Commonwealth Games Gold medallist Flynn Southam will team up with Bull Sharks head coach Chris Mooney for his next international strike mission at the Junior Pan Pacific Swimming Championships in Hawaii.
The 17-year-old handled the pressure and expectation of his first major overseas meet with ease, claiming two Gold medals in Birmingham and will now test his speed against the next generation of swimming superstars coming out of America.
Southam collected his shiny souvenirs in the 4x100m and 4x200m relays, the latter alongside good mate and Bond University Bachelor of Business student Elijah Winnington.
Mooney said the youngest member on the Dolphins team kept a cool head at his first major international event.
“He had a 50-hour journey to reach to the staging camp in Europe, so that was a really good opportunity for him to deal with all the unforeseen misfortunes that can sometimes happen when you’re on your way to a significant meet,” said Mooney.
“He was aware of a little bit of pressure creeping in and also dealing with the nerves and the process of being in the world spotlight for the first time, but I really felt he was comfortable with it.”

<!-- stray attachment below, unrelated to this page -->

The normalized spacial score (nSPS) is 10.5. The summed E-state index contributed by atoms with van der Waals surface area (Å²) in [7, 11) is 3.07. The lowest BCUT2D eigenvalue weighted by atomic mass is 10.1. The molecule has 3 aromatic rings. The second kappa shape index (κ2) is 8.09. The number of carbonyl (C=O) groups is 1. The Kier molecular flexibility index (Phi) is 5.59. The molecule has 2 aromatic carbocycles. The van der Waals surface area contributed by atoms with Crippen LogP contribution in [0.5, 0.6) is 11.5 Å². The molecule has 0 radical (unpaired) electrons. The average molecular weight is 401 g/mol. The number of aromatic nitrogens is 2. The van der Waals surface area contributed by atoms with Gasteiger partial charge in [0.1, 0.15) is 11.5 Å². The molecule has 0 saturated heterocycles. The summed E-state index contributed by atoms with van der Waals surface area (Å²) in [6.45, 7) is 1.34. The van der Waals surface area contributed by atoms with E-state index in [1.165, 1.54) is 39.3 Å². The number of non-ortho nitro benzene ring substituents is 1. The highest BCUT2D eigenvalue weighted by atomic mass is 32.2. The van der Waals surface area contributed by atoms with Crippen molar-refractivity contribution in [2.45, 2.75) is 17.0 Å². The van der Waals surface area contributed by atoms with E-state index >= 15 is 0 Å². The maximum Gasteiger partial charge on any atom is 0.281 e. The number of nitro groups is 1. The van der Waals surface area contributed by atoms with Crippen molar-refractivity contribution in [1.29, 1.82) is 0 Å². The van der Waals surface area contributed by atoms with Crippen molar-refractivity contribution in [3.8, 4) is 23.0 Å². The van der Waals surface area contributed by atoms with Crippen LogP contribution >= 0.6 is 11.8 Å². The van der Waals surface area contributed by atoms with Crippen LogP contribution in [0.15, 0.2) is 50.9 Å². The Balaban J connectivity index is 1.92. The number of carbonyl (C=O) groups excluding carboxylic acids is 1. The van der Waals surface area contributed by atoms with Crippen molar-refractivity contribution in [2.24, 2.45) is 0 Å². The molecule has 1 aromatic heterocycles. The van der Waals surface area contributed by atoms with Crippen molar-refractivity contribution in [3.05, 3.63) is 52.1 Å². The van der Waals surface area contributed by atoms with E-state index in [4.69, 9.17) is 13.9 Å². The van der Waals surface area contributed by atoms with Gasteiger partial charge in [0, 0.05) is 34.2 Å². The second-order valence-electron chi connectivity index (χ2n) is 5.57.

Southam will arrive home on the Gold Coast over the weekend before heading back to the Bond pool on Monday to start preparing for the Junior Pac Pacs starting in three weeks.
Mooney will spearhead Australia’s campaign.
“We’ve just finished racing the Commonwealth countries and now we get to race the best Americans around Flynn’s age group, and the US has put together a really amazing squad,” he said.
The event in Honolulu also doubles as qualification for the World Short Course Swimming Championships in Melbourne in December.
“Flynn’s not getting carried away, but I think all the hard work and the sacrifices he’s made means he’s now able to have a nice reward with the racing,” Mooney said.
“And the whole process of travelling with the team and just having great support from world class athletes is like having a second family.”
Southam has already declared he will be ‘one of the best swimmers in the world’ come the 2024 Paris Olympics.
“I like chasing, I always like to think of the analogy of a lion,” Southam said.
“Even though they are at the top of the food chain they wouldn’t want their prey delivered on a silver platter, they still love the hunt.”